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function than that of soothing the domestic affections; and achieved for themselves at last an immortality not the less noble, because in their lifetime they had concerned themselves less to claim it than to bestow” (Sir Joshua and Holbein, in 0, 0. R., i. 229). 787. THE SIEGE AND RELIEF OF GIBRALTAR
John Singleton Copley, R.A. (1737-1815). It is interesting that the painter of this and many another memorable scene in English history should have been an American colonist, and the son of an Irish mother. Copley was born at Boston—in the year before that in which another celebrated historical painter, Benjamin West, was born in Pennsylvania. West became famous in England earlier of the two, and it was largely owing to his friendly encouragement that Copley came over to this country in 1774. He was, however, by that time known on this side of the water, having sent pictures over to the Academy, and he was in large practice as a portrait painter at Boston. From London he proceeded to Italy, and after a year's travel and study returned to London and established himself at 25 George Street, Hanover Square. West procured him patronage, and in 1777 he was elected A.R.A. His “Death of Chatham”(XVIII. 100, p.485), painted a year later, proved a great success, and in 1783 he was elected R.A. As one might guess from his works, Copley was a great reader-being especially fond of history. He preferred books, we are told, to exercise, and as he lived to the age of three score years and eighteen, it cannot be said that his habits injured his health. The same capacity for hard work and the same hardy constitution were present in his distinguished son, Lord Lyndhurst, who was four times Lord Chancellor of England, and lived to be ninety-two.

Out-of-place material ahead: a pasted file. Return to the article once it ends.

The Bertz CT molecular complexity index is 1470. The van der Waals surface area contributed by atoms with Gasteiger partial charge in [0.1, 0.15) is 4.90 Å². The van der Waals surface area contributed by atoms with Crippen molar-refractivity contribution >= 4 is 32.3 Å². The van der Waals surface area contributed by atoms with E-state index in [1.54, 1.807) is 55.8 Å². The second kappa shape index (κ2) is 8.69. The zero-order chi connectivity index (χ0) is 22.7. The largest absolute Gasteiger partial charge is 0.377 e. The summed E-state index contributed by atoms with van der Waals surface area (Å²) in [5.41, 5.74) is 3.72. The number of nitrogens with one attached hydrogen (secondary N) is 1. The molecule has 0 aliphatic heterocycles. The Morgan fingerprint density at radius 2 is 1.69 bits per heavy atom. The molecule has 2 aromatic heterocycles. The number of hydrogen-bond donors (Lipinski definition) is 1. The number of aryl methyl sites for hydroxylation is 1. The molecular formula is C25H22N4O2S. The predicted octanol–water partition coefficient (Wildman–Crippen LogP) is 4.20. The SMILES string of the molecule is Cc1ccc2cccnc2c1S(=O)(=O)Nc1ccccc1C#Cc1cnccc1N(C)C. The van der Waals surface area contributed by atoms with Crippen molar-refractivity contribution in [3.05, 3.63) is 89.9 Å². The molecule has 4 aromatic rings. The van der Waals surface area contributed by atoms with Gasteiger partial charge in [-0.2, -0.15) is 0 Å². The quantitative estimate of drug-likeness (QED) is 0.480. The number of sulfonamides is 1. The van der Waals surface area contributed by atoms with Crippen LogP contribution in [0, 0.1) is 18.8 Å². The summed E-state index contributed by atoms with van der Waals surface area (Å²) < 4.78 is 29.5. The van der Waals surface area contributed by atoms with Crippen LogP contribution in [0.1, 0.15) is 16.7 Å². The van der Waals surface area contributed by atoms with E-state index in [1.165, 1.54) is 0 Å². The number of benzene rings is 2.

This is a sketch for the large picture (25 ft. by 22!) in the Guildhall which Copley was commissioned to paint by the Court of Common Council. The scene represented is the famous repulse of the floating batteries towards the end of the siege which Gibraltar, under the command of Sir George Elliott (afterwards Lord Heathfield, see XVI. 111, p. 404), sustained from the combined land and sea forces of France and Spain during the years 1779-1783. The attack here depicted was made on September 13, 1782; the floating batteries planned by an eminent French engineer at a cost of half a million sterling were supplemented by gun-boats. “The showers of shot and shell,” says Drinkwater, who was present, “which were directed from their land batteries, and, on the other hand, from the various works of the garrison, exhibited a scene of which perhaps neither the pen nor
the pencil can furnish a competent idea. It is sufficient to say, that 400 pieces of the heaviest artillery were playing at the same moment; an instance which scarcely occurred in any siege since the invention of those wonderful engines.” The Count d'Artois (afterwards Charles X.) hastened from Paris to see the capture of the place, and arrived in time to see instead the total destruction of the floating batteries. “In this picture,” says Allan Cunningham, “Copley introduced many portraits : the gallant Lord Heathfield himself is foremost in the scene of death ; and near him appear Sir Robert Boyd, Sir William Green, chief-engineer, and others. The fire of the artillery has slackened; the floating batteries, on whose roofs thirteen-inch shells and showers of thirty-two-lb. balls had fallen harmless at ten o'clock in the forenoon, are now sending up flames on all sides; whilst the mariners are leaping in scores into the sea, and English officers are endeavouring to rescue the sufferers from the burning vessels.” 308. MUSIDORA BATHING HER FEET.
T. Gainsborough, R.A. (1727-1785).
See under XVI. 760, p. 396. This is the only “nude” that Gainsborough ever painted. The picture illustrates the lines from Thomson's Summer
.. Thrice happy swain !
1128. TITANIA AND BOTTOM.
H. Fuseli (1741–1825). This is perhaps the best picture ever painted by the eccentric AngloSwiss Henry Fuseli (or Fuessli). “What do you see, sir?” he asked once of an Academy student; “ you ought to see distinctly the true image of what you are trying to draw. I see the vision of all I paint -and I wish to heaven I could paint up to what I see.” In this remark Fuseli well hit off his character as an artist. He was full of
i Lives of the most eminent British Painters, etc., five vols., 1829, elsewhere referred to as Allan Cunningham.